Live nativity helps bring people together

The scene inside the stable at The Bean Farm when the shepherds arrive in Bethlehem after hearing of the birth of Christ. The live nativity was open to the public Dec. 3 and 4 in rural Scotch Grove. This was a record crowd for the Beans, with several hundred on Saturday night to take in the event. (Photos by Kim Brooks)

The three wise men, played by Ben Oswald, Alex Fagan and Aaron Loes, stand over the manger inside the stable after the birth of Christ. They brought with them gifts of gold, frankincense, and myrrh.

Angie Beitz was one of several volunteers who were on hand at The Bean Farm in Scotch Grove for their live nativity event last weekend. Beitz took part in the streets of Bethlehem as a merchant selling unleavened bread to visitors.
Kim Brooks
Express Editor

     The streets of Bethlehem are crowded with merchants and patrons, each selling and buying wares. You have someone taking a census count, and two tax collectors. (They will throw you in jail for not paying your taxes.) Then, as you make your way through the arena, you have various merchants selling herbs and spices, unleavened breads, oils, textiles, clay vessels, incense and myrrh, and carpentry tools.

     After visiting the booths, someone rushes in to announce something of a “must see” over in the stable.

     The crowds make their way to the exit and enter into a large tent in front of the stable.

     The music begins, performed by Monticello Joyful Noise Women’s Choir.

     Among the crowd you see a man and woman, who is with child, making their way toward the Inn to seek shelter in the cold. The innkeeper denies their request and the man and women are forced to find shelter inside a barn lined with hay.

     This is the scene as hundreds of guests and visitors to The Bean Farm in rural Scotch Grove are introduced to the live nativity.

     This was the third year for the event, which is organized and run solely by volunteers. Those who take on roles in the streets of Bethlehem and roles within the story of the birth of Jesus Christ all give of their time and talent during this magical weekend.

     However, Julia and Doug Bean said it takes months of preparation to pull off a successful live nativity event every year. And, they don’t have plans to slow it down ay time soon.

     The planning starts in September.

     “You don’t want to start too early,” suggested Julia, “because people can’t think about Christmas too soon.”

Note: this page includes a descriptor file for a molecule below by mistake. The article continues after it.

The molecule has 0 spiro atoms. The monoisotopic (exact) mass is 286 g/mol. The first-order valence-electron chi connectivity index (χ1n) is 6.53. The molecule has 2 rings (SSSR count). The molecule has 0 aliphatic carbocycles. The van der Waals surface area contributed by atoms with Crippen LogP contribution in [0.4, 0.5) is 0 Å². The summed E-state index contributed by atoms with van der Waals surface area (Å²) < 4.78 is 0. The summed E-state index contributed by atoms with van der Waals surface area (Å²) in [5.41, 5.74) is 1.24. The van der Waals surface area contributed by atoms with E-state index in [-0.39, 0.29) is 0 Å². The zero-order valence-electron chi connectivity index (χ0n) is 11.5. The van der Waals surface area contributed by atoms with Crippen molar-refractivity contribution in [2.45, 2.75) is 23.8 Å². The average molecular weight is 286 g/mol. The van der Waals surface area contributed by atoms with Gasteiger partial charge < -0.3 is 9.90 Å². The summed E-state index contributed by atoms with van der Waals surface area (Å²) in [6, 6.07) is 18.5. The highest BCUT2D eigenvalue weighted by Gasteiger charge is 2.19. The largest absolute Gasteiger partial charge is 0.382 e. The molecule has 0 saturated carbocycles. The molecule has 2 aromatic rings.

She said the last two weeks leading up to the live nativity weekend “are full of high intensity.” The Beans are rushing to make sure all of the roles and parts are filled. This year, they were able to fill the role of Jesus with live actors: 4-month-old twins Everly and Poly Jaeger. There are also animals from the Bean farm taking part in the performance as well.

     The Beans are also heavily marketing their live nativity in the final days, and “just getting our ducks in a row,” said Julia.

     Last year was the first for introducing the streets of Bethlehem concept. The Beans said the idea was to encourage people to come early, extend their visit and add information and background to the Christmas story.

     “It’s more of an interactive experience,” said Doug. He explained that in their first year with just hosting the live nativity, people were unsure about the story.

     “Now, they see how it all comes together and have an understanding of life in that period,” added Doug. “They bring that information of suffering into the nativity scene.”

     Once people are witnesses the story of Christmas, a narrator and vocalist are sharing in the telling of the story. People chime in during the singing of hymns, adding to the intimate atmosphere.

     “We get as much enjoyment out of it as they do,” Doug said of taking in the performance they’ve worked so hard to pull off.

     Julia describes the performance as Biblical, but non-denominational.

     “It’s the story according to Luke,” she said.

     Doug offered that the story of Christ’s birth “is still a story, event for those people who don’t believe.

     “It’s something most people can recognize,” he said.

     The Beans’ new endeavor, Chisel Point Event and Retreat Barn, is home to the streets of Bethlehem. As a non-profit organization, they host events throughout the year (weddings, holiday parties, Christmas experience weekends, etc.). Julia said sharing in God’s love is their mission.

     “Christ is everywhere,” she said. “We want to share that.”

     The Beans truly believe is spreading the Word of God. When Julia’s mom passed away a few years ago around the holidays, she said starting an event like the live nativity helps in believing in a higher power of love.

     Those who volunteer for the event come from all walks of life, all different ages, and all different denominations.

     “Seeing the community come out here is amazing,” said Doug.

     This year, they definitely saw more than just locals. Attendees came from Des Moines, Illinois, Mason City, the Quad Cities and beyond.

     The Beans host the live nativity free of charge; donations are accepted. Events like this and others help to keep Chisel Point operating.

     “There is just a richness of stepping back in time, 2,000 years ago,” shared Julia, “and living for something richer.”

     For more on The Bean Farm, visit


Subscriber Login